Guardian editorial on Corbyn antisemitism row omits their own use of toxic tropes about Jews

In fairness, the Guardian - over the last few years - has been a bit more vigilant in avoiding antisemitic language, and we're certainly glad that their editorial position on the antisemitism scandal currently engulfing the Labour Party is morally clear.  However, it would benefit their readers - and help contextualise the problem of antisemitism on the British Left - if senior editors would show a bit more self-reflection by acknowledging their own troubling history of sanctioning toxic rhetoric historically used by anti-Semites.

The Guardian published a strong editorial today taking aim at antisemitism in the Labour Party,  denouncing Jeremy Corbyn’s failure to confront such hatred, and condemning those who employ what’s known as the Livingstone Formulation

It’s worth repeating that there is nothing anti-Jewish in criticising Israel’s conduct: Jews and Israelis do so every day. But it is antisemitic to dismiss every heartfelt complaint of anti-Jewish racism as an attempt to stifle discussion of Israel, for it suggests that Jews never act in earnest, but are rather motivated by an ulterior motive. 

The editorial (Guardian view on Labour and Antisemitism: a leader must lead, March 27) also argued that antisemitism is present within the Conservative Party as well as the Labour Party.

This is not to make the mistake, too readily made by Mr Corbyn’s political enemies, of pretending that Labour is the only British political party or the only demographic in British society to be infected with antisemitism. It was a Conservative MP, not a Labour one, who complained in the House of Commons in 2014 about “well-funded powerful lobbying groups and the power of the Jewish lobby in America”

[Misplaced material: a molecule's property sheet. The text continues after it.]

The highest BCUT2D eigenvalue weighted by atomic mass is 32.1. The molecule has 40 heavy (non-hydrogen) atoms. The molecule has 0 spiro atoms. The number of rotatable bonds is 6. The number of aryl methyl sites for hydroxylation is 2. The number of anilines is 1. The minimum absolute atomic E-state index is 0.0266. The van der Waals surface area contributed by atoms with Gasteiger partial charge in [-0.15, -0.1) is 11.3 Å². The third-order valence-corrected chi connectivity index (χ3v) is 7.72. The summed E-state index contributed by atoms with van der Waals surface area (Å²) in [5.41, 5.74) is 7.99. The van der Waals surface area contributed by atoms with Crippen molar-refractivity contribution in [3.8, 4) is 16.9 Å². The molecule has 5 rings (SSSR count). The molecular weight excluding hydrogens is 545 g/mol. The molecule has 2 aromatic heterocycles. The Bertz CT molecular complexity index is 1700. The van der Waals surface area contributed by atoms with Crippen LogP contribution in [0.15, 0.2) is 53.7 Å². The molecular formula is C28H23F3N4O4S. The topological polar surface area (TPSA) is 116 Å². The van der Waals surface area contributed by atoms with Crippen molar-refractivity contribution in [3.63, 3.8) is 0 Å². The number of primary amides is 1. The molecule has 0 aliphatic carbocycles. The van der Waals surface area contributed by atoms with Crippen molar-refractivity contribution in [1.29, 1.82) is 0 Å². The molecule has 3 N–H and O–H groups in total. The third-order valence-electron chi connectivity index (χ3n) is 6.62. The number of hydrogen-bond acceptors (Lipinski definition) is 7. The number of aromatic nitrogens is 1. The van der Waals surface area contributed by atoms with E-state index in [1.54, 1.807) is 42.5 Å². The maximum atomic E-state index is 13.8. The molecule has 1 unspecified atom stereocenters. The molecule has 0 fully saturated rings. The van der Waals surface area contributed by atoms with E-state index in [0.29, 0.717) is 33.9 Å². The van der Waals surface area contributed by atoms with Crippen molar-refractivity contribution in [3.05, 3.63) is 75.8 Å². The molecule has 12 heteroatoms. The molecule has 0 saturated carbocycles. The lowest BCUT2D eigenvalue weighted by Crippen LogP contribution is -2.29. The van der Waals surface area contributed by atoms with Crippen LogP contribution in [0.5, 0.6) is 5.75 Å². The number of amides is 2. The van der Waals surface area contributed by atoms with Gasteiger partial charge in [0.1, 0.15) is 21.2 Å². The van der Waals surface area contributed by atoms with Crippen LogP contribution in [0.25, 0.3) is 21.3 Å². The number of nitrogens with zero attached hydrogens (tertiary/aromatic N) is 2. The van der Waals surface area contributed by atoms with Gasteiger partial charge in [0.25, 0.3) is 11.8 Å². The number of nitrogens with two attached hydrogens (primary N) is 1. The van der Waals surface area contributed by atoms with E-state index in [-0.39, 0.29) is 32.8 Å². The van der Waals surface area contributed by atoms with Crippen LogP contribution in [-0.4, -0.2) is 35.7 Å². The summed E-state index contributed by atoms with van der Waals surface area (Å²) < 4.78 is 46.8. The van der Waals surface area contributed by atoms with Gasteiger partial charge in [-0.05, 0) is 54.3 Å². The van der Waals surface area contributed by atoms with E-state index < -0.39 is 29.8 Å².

However, whilst it’s of course fair to call out both Conservative and Labour politicians for endorsing calumnies about ‘Jewish power’, and the putatively injurious influence of the ‘Jewish lobby’, readers should be aware of the Guardian’s own history of using such toxic tropes. 

Here are some quotes from op-eds published by the Guardian about the power of the lobby:

elements of the lobby vilify Jewish critics of Israel and intimidate the media – Antony Lerman, Nov. 20, 2009 

“Just as important is the pressure that pro-Israel campaigners put on the mainstream US media. They warn people off the very word Zionist as though only antisemites use it and demand Israel be treated as a special country whose politics deserve more sympathy than others….In fact US publishers, editors, and reporters carry the biggest responsibility for the rotten state of US policy in the Middle East. The pro-Israel lobbies are powerful and Obama weak mainly because Americans rarely get an alternative view.” – Jonathan Steele, Aug. 10, 2010